Purpose We undertook this study to determine ( 1 ) the frequency with which spilled Tumor cells of favorable histology produced intra-Abdominal disease in patients treated with differing chemotherapy regimens and Abdominal radiation therapy (RT) and ( 2 ) the patterns of relapse and outcomes in such patients. Methods and Materials The influence of RT dose (0, 10, and 20 Gy), RT fields (flank, whole abdomen), and chemotherapy with dactinomycin and vincristine (2 drugs) vs. added doxorubicin (three drugs) on intra-Abdominal Tumor recurrence rates was analyzed by logistic regression in 450 patients. Each patient was considered at risk for two types of failure: flank and subdiaphragmatic beyond-flank recurrence, with the correlation between the two outcomes accounted for in the analyses. Results The crude odds ratio for the risk of recurrence relative to no RT was 0.35 (0.15–0.78) for 10Gy and 0.08 (0.01–0.58) for 20Gy. The odds ratio for the risk of recurrence for doxorubicin to two drugs after adjusting for RT was not significant. For Stage II patients (NWTS-4), the 8-year event rates with and without spillage, respectively, were 79% and 87% for relapse-free survival ( p = 0.07) and 90% and 95% for overall survival ( p = 0.04). Conclusions Irradiation (10 Gy or 20 Gy) reduced Abdominal Tumor recurrence rates after Tumor spillage. Tumor spillage in Stage II patients reduced relapse-free survival and overall survival, but only the latter was of statistical significance. These data provide a basis for assessing the risks vs. benefits when considering treatment for children with favorable histology Wilms Tumor and surgical spillage.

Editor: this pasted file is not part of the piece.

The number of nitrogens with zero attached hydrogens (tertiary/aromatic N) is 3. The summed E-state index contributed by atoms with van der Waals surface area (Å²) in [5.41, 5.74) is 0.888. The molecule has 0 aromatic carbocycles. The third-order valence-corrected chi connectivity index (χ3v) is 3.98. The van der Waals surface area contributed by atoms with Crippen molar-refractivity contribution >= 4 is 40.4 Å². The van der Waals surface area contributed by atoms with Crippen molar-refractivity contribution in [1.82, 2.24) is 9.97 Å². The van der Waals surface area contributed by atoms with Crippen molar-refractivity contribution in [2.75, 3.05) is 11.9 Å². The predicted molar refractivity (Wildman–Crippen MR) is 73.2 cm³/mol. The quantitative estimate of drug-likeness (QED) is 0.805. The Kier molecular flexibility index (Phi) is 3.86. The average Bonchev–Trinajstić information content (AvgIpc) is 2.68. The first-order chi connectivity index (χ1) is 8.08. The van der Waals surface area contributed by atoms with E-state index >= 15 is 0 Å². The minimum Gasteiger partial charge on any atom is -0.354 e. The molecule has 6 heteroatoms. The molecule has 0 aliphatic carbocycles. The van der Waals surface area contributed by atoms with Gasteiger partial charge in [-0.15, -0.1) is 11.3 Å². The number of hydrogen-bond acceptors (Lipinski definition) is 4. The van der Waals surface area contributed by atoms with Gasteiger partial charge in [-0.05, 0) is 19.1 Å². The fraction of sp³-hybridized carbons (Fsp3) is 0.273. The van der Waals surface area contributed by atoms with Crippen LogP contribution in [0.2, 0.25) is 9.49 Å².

Free Register to Access Article

  • influence of radiation therapy delay on Abdominal Tumor recurrence in patients with favorable histology wilms Tumor treated on nwts 3 and nwts 4 a report from the national wilms Tumor study group
    International Journal of Radiation Oncology Biology Physics, 2003
    Co-Authors: John A Kalapurakal, Sierra M Li, Norman E Breslow, Bruce J Beckwith, Roger M Macklis, Patrick R M Thomas, G J Dangio, Alfred De Lorimier, Panayotis P Kelalis, Steven Shochat

    Abstract:

    Abstract Purpose This study was undertaken to determine whether radiation therapy (RT) delay of ≥10 days had an adverse impact on Abdominal Tumor recurrence among children with favorable histology (FH) Wilms’ Tumor enrolled in National Wilms’ Tumor Study (NWTS) 3 and 4. Methods and materials A total of 1226 patients with Stage II–IV FH Tumors who received flank or Abdominal RT in NWTS-3 and NWTS-4 were included in this analysis. Recurrent disease in the operative bed was classified as flank recurrence. Abdominal recurrence included all infradiaphragmatic Tumor recurrences, including flank recurrences. This analysis included all flank/Abdominal Tumor recurrences, regardless of whether they might have been the initial or subsequent site of relapse. Based on the NWTS-1 results, RT delay was analyzed in two categories: 0–9 days and ≥10 days. Results The mean RT delay was 10.9 days; median delay was 9 days (range: 1–277 days). The RT delay was concentrated in a relatively narrow range of 8 to 12 days after nephrectomy in the majority of patients (59%). Univariate and multivariate analysis did not reveal RT delay of ≥10 days to significantly influence flank and Abdominal Tumor recurrence rates in NWTS-3 or NWTS-4. The 8-year flank Tumor recurrence rates for 0–9 days and 10+ days RT delay were 1.9% and 1.2%, respectively ( p value=0.3). The 8-year Abdominal Tumor recurrence rates for 0–9 days and 10+ days RT delay were 4.8% and 5.3%, respectively ( p value=0.7). Conclusions RT delay of ≥10 days did not significantly influence flank or Abdominal Tumor recurrence rates among children with FH Tumors treated on NWTS-3 and NWTS-4. However, we were unable to test for a meaningful difference, because of the concentration of RT delay close to 10 days.

    Free Register to Access Article